“Menasha Cops Out in Force”
This was the headline I first saw on Facebook. A friend had linked the (very vague) story that there were a lot of Menasha cops by the lake.
No other details at that time.
(Moments spent waiting. What is going on? Probably a false alarm.)
A few minutes later, it became clear that someone had gone on a shooting spree. Details were sketchy at first. All they said was that there were “Four dead, one in critical condition,” and that the shooting had happened on Trestle Trail.
(Do I know anyone who was involved? What happened?)
It wasn’t until the next morning that I knew what really happened. In the time that I had slept, the names of the victims had been released. Four dead, one wounded. My wife had been working all night, and the first thing she said when she came home was, “Hey, did your friend Rachel know the people killed in Menasha? She wrote about them on Facebook.”
(It is a small town. Oh God, do I know them?)
The shooter was a man in his late twenties who was (most likely) distraught over the end of his engagement a week previous. After an argument with his ex-fiancee, he went out into the bridge with two pistols and killed Jonathan Stoffel (37), his daughter Olivia Stoffel (11), and Adam Bentdahl (31). He shot Erin Stoffel (32) three times. She lived and told her two remaining children to run for safety and get help. By the time police arrived, the shooter had committed suicide.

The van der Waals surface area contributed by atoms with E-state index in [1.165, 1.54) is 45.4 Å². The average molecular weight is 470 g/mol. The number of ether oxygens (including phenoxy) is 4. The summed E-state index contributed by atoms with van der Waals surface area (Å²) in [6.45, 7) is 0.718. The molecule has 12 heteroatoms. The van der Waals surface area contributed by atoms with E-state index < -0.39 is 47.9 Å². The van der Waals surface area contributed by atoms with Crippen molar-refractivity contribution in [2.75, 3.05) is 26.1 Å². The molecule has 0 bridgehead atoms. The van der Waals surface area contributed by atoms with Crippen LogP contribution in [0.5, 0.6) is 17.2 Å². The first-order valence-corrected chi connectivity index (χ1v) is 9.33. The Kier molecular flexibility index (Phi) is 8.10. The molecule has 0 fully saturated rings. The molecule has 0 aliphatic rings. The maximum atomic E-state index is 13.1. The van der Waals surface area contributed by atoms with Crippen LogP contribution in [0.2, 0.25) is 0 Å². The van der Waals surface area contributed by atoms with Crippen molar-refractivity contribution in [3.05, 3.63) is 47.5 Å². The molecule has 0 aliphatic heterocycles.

(Stoffel…that name is familiar. I’ve been to their church. They know my friend Rachel. I must’ve met them.)
That is a rough approximation of how I spent Sunday night/Monday morning. Hearing about a shooting that took place ten minutes from where I grew up. Learning sketchy details as they came in. Worrying if I knew anyone involved.
The shooting occurred on Trestle Trail, a walking/biking bridge that spans Little Lake Butte des Morts. It is a lovely place to take a stroll during the spring and summer. I have always thought of it as a place of peace and contemplation. A place to reflect. I remember how I spent time there after several of my friends were in a serious car accident and after my grandmother died. It was a calm spot in the midst of a sea of turmoil. A place that gazes out over a tranquil lake. A place where you can still your mind.
It is difficult to know what to say when writing about this tragic event. I have read people talk about how gun laws should be changed, which just feels opportunistic and exploitive. I have also read people offer supposed words of comfort like “They are in God’s arms now,” but those words sound like hollow platitudes to me.
Personally, I am gripped with a sense of disbelief. Menasha and the surrounding Fox Cities have crime, but I cannot recall such a senseless incident ever happening while I lived there. It is as if a dreadful storm that has been looming nearby has finally rolled into town, bringing with it nothing but darkness.
But mostly I think about loss. The shooter walked onto that bridge and began firing because he was hurt and angry. Because of that, the Stoffels lost their father and daughter, and their mother is in the hospital recovering. The Bentdahls lost a son. Families and lives shattered for no reason. And I don’t know what to do or what to say.
Paul (’10) lives in Grand Rapids with his wife, Emma (’10), and cat, HandsomeMarcoCat. He loves board games, Babylon 5, and honey-curry chicken. Everything else is negotiable.